An Open Music Setup
August 15, 2019
A Bit of Background
I have been belligerently reducing the number of online services I use, opting instead for open-source software that I can self-host or run locally. One service I wanted to replace was Spotify, which meant finding a proper alternative for managing my music.
I have had issues with Spotify for a while1, including unfair artist compensation and locking content behind DRM, which forces users to keep paying for a subscription or risk losing their music library. You are also restricted to using Spotify’s client or a client backed by their API, rather than the huge number of music players that can play normal audio files. And since you can’t download music from Spotify in a non-encrypted format, you can even lose access to music completely if it is removed from the service.
Switching to self-hosted / local software was the perfect opportunity to leave Spotify and start building an actual music library. Unfortunately, emulating the benefits of their service, such as cross-device synchronization and automatic library management, ended up being more trouble than I anticipated. In this post, I’ll detail some of my solutions to these problems as well as my current music setup, in case you too are looking for an alternative to online streaming services.
The first difficulty with managing your own music library is ensuring that the audio files are properly labeled, sorted, and categorized. Fortunately, there are a number of tools available that make it easy to process your music.
My library management tool of choice is an excellent command-line app called beets, which lets you easily tag and organize music using the MusicBrainz database, an “open music encyclopedia” with metadata for millions of songs. Beets requires some manual input to ensure it correctly identifies your music, but the payoff is a well-structured library that can be searched, sorted, and updated by just about any reasonable media player.
Beets also supports extensions, which can add features such as automatically downloading and embedding art and lyrics. Check out the documentation for the complete list, as well as instructions on how to get started.
In case a command-line app isn’t your cup of tea, there is also a tool published by MusicBrainz themselves called Picard. It features a GUI and, like beets, integrates directly with MusicBrainz to tag your music. I personally prefer beets’ interface and customizability, but Picard also works well.
The main reason online services are popular is because they are convenient, so I needed find a setup that could offer similar features. Specifically, I wanted my music to be available on all of my devices, as well as automatically synchronize new music and playlists. Here are a couple of tools that fit the bill.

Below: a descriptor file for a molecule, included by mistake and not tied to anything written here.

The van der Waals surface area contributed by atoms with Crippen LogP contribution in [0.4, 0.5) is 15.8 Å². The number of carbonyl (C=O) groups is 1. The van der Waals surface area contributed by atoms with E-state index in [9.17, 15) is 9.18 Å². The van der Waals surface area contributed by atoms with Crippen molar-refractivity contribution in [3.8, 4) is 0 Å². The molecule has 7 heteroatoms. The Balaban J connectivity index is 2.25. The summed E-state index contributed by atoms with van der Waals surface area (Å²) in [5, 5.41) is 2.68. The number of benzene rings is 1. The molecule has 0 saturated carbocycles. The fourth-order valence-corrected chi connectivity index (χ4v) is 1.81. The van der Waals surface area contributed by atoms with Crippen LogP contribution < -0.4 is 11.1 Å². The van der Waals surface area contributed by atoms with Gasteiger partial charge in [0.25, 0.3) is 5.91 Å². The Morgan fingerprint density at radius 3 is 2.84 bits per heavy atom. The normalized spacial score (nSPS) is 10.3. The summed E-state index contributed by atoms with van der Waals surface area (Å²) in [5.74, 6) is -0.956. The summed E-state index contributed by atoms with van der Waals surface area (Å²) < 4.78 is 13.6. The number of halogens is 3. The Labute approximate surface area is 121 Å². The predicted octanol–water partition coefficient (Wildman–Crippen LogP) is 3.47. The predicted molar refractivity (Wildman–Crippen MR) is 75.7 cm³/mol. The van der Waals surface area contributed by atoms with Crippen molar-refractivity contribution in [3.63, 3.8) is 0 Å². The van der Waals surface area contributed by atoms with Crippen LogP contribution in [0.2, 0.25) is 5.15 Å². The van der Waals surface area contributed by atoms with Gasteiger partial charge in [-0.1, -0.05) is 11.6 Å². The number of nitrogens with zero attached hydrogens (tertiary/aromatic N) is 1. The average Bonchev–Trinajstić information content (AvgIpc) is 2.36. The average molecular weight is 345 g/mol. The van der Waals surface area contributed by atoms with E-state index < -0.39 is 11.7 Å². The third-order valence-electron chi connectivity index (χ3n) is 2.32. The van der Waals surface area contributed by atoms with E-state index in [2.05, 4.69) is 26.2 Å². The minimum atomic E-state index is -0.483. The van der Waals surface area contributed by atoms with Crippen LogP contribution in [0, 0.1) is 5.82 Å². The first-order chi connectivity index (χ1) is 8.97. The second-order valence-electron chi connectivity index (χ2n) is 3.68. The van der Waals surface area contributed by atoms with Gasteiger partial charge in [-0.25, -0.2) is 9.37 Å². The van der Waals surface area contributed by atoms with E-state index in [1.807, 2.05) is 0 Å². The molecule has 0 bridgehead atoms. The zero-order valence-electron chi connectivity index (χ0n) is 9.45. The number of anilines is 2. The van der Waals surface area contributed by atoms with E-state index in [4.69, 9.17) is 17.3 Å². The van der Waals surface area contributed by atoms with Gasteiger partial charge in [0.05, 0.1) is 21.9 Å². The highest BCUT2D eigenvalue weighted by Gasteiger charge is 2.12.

My initial solution to this problem was to set up my own “streaming service” using Funkwhale: a federated music sharing software built on top of the decentralized social networking protocol ActivityPub (the same protocol powering Mastodon). In addition to a web interface, Funkwhale exposes a Subsonic API endpoint2, which allows integration with a number of existing clients. I switched away from Funkwhale since it offered a lot more functionality and complexity than I needed, but I still think it’s a cool project with a welcoming community.
One of my favorite recently-discovered pieces of software is Syncthing: a peer-to-peer, decentralized file synchronization system. It allows you to register devices with one another, then share files and directories between them without any intermediary server. It sometimes takes a while to sync, but overall is a useful tool. I was already using it to sync phone backups to my server, and decided to try using it for music as well.
The setup was very straightforward; I “paired” my phone and laptop, then added my music directory as a shared folder between the two. Aside from a small hiccup where my backup software tried to cyclically back up the music directory and gobbled all the space on my phone, the entire process went smoothly and I was left with a synchronized music library on both my devices.
One nifty benefit of syncing the files directly between devices is that playlist management becomes very straightforward. Many music players support the m3u playlist format, which is basically just a list of audio file paths. One gotcha with this method is that the paths need to be the same on all devices, so using relative paths typically works better than absolute. I have my playlist files in the root of my music directory, and reference audio files with paths relative to that.
I feel I should at least give rsync an honorable mention, since I use it on an almost daily basis for transferring files between servers. I considered setting up a recurring script to periodically rsync music between my devices, but I wanted a “smarter” solution that only synchronized when there were new items or changes.
Additionally, it would be difficult to automatically rsync between a phone and laptop, since they would need to be on the same network. This could be solved by having a central music server that all devices sync against, but I prefer the reduced complexity of a decentralized setup.
There are a lot of media players out there. In fact, it wouldn’t surprise me if there are more media players than any other category of software. The great thing about having such a variety of players is that you can choose the one that best fits your use-cases. Whether you prefer a command-line tool for running in a terminal, a web-based player that’s accessible from anywhere, or a native desktop application, there are countless great options.